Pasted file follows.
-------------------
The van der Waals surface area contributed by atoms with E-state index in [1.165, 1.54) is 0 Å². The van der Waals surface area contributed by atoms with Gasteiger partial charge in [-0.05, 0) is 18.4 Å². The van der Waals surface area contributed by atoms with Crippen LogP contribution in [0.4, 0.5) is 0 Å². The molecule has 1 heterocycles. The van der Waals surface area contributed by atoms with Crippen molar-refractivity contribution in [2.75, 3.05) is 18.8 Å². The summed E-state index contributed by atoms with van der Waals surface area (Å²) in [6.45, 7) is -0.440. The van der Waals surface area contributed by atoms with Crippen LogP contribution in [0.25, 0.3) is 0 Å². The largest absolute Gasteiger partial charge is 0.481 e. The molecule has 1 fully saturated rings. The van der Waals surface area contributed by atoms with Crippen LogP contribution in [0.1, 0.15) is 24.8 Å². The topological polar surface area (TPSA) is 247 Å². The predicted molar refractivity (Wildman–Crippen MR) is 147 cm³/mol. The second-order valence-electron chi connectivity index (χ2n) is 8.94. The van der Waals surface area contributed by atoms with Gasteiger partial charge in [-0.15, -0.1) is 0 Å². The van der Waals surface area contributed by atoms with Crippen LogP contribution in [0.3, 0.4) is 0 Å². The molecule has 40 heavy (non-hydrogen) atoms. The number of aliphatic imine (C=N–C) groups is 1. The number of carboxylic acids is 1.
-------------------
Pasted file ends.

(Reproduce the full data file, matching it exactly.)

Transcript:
The van der Waals surface area contributed by atoms with E-state index in [1.165, 1.54) is 0 Å². The van der Waals surface area contributed by atoms with Gasteiger partial charge in [-0.05, 0) is 18.4 Å². The van der Waals surface area contributed by atoms with Crippen LogP contribution in [0.4, 0.5) is 0 Å². The molecule has 1 heterocycles. The van der Waals surface area contributed by atoms with Crippen molar-refractivity contribution in [2.75, 3.05) is 18.8 Å². The summed E-state index contributed by atoms with van der Waals surface area (Å²) in [6.45, 7) is -0.440. The van der Waals surface area contributed by atoms with Crippen LogP contribution in [0.25, 0.3) is 0 Å². The largest absolute Gasteiger partial charge is 0.481 e. The molecule has 1 fully saturated rings. The van der Waals surface area contributed by atoms with Crippen LogP contribution in [0.1, 0.15) is 24.8 Å². The topological polar surface area (TPSA) is 247 Å². The predicted molar refractivity (Wildman–Crippen MR) is 147 cm³/mol. The second-order valence-electron chi connectivity index (χ2n) is 8.94. The van der Waals surface area contributed by atoms with Gasteiger partial charge in [-0.15, -0.1) is 0 Å². The van der Waals surface area contributed by atoms with Crippen LogP contribution in [0.3, 0.4) is 0 Å². The molecule has 40 heavy (non-hydrogen) atoms. The number of aliphatic imine (C=N–C) groups is 1. The number of carboxylic acids is 1.